“all measures taken by Israel to change the physical character, demographic composition, institutional structure or status of the Palestinian and other Arab territories occupied since 1967, including Jerusalem, or any part thereof, have no legal validity and that Israel’s policy and practices of settling parts of its population and new immigrants in those territories constitute a flagrant (Fourth Geneva) violation….and also constitute a serious obstruction to achieving a comprehensive, just and lasting peace in the Middle East.”
On July 30, 1980, Israel’s Jerusalem Law lawlessly annexed the city as its unified capital.
In August 1980, Security Council Resolution 478 declared the Jerusalem Law null and void. It mandated its immediate rescinding.
Israel spurned the ruling and dozens of other UN resolutions. It breaches virtually all international laws. It institutionalized colonialism, occupation and apartheid. It denies Palestinians justice, equality, peace, and self-detemination.
Fourth Geneva’s Article 49 states:
“Individual or mass forcible transfers, as well as deportations of protected persons from occupied territory to the territory of the Occupying Power or to that of any other country, occupied or not, are prohibited, regardless of their motive.”
“The Occupying Power shall not deport or transfer parts of its own civilian population into the territory it occupies.”
International law is explicit, fundamental, inviolable, and sacrosanct.
A Final Comment
On July 10, a Haaretz editorial headlined “Bury the report,” saying:
“The committee headed by former Supreme Court Justice Edmond Levy, in effect, annexed the territories to the State of Israel, when it recommended that all Israeli outposts be sanctioned.”
Since 1967, Israel institutionalized military occupation. International laws call it illegal. Nonetheless, Israel continues to “expropriate private, Palestinian-owned land and to classify hundreds of thousands of acres as ‘state land.’ “
Levy’s report turned international law on its head.
“Attorney General Yehuda Weinstein, who opposed the creation of Levy’s committee, has a responsibility to explain to Prime Minister Benjamin Netanyahu the profound international law implications of adopting the report’s recommendations.”
“Netanyahu must shelve the report and insist that the executive branch of his government enforce, without delay, the judicial orders regarding all of the outposts, starting with those built on private land.”
On July 10, a New York Times editorial headlined “Wrong Time for New Settlements,” saying:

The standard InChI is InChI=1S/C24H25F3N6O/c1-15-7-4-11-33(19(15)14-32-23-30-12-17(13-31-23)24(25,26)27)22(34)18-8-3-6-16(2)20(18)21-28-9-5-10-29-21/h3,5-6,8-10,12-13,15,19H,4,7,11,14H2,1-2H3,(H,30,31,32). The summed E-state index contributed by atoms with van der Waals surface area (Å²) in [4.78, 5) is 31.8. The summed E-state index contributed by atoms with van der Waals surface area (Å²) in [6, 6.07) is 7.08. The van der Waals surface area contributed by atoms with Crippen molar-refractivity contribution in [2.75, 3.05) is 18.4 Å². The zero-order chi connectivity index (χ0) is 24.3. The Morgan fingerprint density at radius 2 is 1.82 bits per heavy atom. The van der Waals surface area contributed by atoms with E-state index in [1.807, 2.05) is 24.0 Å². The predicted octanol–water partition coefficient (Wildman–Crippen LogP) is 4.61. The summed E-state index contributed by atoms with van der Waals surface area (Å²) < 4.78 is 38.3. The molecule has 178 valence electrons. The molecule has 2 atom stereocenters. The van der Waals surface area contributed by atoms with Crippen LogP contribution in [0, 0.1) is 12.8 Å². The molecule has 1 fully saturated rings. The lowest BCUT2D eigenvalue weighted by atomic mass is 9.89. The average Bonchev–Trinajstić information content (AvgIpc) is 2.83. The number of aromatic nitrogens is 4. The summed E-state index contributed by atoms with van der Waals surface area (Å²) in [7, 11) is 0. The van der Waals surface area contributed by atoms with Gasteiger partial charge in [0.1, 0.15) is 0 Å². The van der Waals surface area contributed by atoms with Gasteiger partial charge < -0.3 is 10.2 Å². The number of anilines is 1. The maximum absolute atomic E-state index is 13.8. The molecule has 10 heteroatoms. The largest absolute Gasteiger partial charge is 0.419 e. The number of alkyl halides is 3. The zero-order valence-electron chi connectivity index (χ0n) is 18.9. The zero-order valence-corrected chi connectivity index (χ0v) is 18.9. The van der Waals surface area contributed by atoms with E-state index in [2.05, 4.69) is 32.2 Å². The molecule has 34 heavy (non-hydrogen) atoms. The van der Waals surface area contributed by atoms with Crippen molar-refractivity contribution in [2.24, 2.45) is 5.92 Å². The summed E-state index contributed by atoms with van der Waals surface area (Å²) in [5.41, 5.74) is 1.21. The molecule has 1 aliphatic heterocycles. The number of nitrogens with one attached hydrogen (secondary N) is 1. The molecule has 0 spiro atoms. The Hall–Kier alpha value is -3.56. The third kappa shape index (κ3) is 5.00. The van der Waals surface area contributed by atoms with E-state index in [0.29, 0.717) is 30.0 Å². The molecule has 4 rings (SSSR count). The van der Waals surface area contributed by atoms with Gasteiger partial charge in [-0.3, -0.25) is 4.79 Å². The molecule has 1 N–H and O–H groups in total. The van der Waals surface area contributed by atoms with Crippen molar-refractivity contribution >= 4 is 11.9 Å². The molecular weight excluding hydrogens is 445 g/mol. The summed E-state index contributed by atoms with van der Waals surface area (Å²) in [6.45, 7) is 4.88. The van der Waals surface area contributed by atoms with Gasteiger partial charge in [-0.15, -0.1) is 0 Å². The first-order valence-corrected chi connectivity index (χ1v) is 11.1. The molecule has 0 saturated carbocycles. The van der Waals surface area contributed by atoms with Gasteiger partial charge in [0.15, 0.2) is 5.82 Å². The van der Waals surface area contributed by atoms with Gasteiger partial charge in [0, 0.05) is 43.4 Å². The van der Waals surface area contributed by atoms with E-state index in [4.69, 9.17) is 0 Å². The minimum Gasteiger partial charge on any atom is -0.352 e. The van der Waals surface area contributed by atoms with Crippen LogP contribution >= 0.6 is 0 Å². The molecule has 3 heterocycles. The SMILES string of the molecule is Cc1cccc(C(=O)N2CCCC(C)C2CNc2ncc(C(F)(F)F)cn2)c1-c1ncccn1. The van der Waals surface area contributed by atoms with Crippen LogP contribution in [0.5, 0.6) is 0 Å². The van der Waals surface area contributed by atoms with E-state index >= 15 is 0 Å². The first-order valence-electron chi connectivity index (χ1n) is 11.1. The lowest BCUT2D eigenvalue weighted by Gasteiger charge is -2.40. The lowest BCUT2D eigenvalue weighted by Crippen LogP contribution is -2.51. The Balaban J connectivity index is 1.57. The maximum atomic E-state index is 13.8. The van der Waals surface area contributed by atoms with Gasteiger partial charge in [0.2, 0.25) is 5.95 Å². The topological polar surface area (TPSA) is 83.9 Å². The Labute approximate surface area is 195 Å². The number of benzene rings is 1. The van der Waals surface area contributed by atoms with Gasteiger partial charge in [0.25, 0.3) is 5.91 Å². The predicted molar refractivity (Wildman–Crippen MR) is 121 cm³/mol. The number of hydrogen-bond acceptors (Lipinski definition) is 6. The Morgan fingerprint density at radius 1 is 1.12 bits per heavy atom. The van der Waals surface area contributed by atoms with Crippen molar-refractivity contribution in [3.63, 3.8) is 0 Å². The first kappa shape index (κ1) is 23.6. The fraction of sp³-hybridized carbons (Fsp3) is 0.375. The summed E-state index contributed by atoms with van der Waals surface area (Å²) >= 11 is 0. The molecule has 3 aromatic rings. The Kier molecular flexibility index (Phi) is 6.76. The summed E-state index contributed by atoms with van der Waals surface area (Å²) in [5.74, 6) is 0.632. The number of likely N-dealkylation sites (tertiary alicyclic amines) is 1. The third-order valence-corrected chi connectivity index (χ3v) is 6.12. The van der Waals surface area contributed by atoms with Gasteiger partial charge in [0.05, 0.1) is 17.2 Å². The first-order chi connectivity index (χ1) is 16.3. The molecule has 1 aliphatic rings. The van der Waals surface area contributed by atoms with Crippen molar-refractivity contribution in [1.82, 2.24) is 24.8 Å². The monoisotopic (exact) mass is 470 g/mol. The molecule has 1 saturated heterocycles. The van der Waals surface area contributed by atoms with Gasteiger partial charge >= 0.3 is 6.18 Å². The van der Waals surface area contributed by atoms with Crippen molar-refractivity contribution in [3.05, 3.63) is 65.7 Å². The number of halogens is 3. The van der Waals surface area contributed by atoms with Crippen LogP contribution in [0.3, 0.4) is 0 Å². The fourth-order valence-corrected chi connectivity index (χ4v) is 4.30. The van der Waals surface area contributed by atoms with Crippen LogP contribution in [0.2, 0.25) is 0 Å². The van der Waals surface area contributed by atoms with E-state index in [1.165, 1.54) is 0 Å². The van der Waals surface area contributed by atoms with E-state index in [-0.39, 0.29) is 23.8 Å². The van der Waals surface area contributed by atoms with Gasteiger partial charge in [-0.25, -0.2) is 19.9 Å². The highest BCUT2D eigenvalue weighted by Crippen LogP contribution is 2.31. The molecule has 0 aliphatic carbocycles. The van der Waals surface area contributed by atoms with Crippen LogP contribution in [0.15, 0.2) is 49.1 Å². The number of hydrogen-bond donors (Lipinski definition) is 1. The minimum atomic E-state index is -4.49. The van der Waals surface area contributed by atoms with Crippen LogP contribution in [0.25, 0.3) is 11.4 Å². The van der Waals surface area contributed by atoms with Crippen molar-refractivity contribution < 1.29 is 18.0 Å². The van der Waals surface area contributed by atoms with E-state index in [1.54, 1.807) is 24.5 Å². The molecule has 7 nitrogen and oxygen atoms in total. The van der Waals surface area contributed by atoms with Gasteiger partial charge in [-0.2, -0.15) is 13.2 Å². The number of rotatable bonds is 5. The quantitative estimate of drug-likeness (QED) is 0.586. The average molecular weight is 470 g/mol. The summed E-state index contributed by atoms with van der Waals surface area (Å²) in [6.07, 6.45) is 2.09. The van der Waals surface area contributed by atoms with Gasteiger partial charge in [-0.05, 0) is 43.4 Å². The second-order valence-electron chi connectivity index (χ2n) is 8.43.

Hopes for Palestinian self-determination look dim. Peace talks go nowhere. “Now comes another, potentially disastrous, blow.”
The Levy report recommended “scores of new settlements.”
“Most of the world views the West Bank….as occupied territory and all Israeli construction there as a violation of international law.”
So said the World Court, Fourth Geneva, and Security Council Resolution 242.
Levy’s recommendations also violate past Israeli Supreme Court rulings. In 1979, it prohibited expropriating land for “military needs,” in fact, earmarked for settlement construction.
Rarely does The Times take a principled stand for Palestine. It blew its cover this time.
It expressed concern about possible “international anger at Israel” (and) divert(ing) attention from Iran” (when) sanctions and negotiations (target its) nuclear program.”
Even the editorial headline was disturbing. It’s never the right time to do the wrong thing.
For decades, Times articles, op-eds, and commentaries spurned Palestinian rights in deference to Israel. Reporting nearly always is one-sided. Media scoundrels institutionalized it.
Levy’s outrageous recommendations prompted The Times response. It reflects support for Israel. It’s concerned only about what harms its status and US imperial interests.
Those issues aside, Palestinian rights be damned.
Haaretz also fell short. It expressed concern about legitimizing illegal outposts. Doing so it said effectively annexes the Territories to Israel.
The Times and Haaretz missed the key point. Israel’s entire occupation of Gaza, the West Bank, and all of Jerusalem (East and West) is illegal.
Under international law, Palestinians are entitled to all land within pre-1967 borders, but more than that. The 1947 Partition Plan gave them 42% of historic Palestine.
Jerusalem in its entirely remains an international city.
In 1987, Francis Boyle drafted Palestine’s Declaration of Independence. On November 15, 1988, the Palestinian National Council (PNC) adopted his Memorandum “proclaim(ing) the existence of the new independent state of Palestine.”
Most nations recognize its status. It also deserves de jure UN membership. It qualifies in all respects. It’s recognized under UN Charter article 80(1) and League Covenant article 22(4).
As the League’s successor, the General Assembly has exclusive legal authority to designate the PLO as the Palestinian peoples’ legitimate representative.
The Palestinian National Council (PNC) is the PLO’s legislative body. It’s empowered to proclaim an independent Palestinian state. The General Assembly will recognize it.
It has sole authority to do so by a two-thirds majority. The Security Council only recommends admissions. It can’t veto them.
Major media reports exclude explaining all of the above and more. These and other vital issues aren’t addressed. They won’t be fully and accurately in future articles, commentaries or editorials.
Nor will demands be made to enforce international law with teeth.
Rare major media support for Palestinian rights falls short by excluding what’s too important to omit.
Stephen Lendman lives in Chicago and can be reached at [email protected]bcglobal.net.
His new book is titled “How Wall Street Fleeces America: Privatized Banking, Government Collusion and Class War”
Visit his blog site at sjlendman.blogspot.com and listen to cutting-edge discussions with distinguished guests on the Progressive Radio News Hour on the Progressive Radio Network Thursdays at 10AM US Central time and Saturdays and Sundays at noon. All programs are archived for easy listening.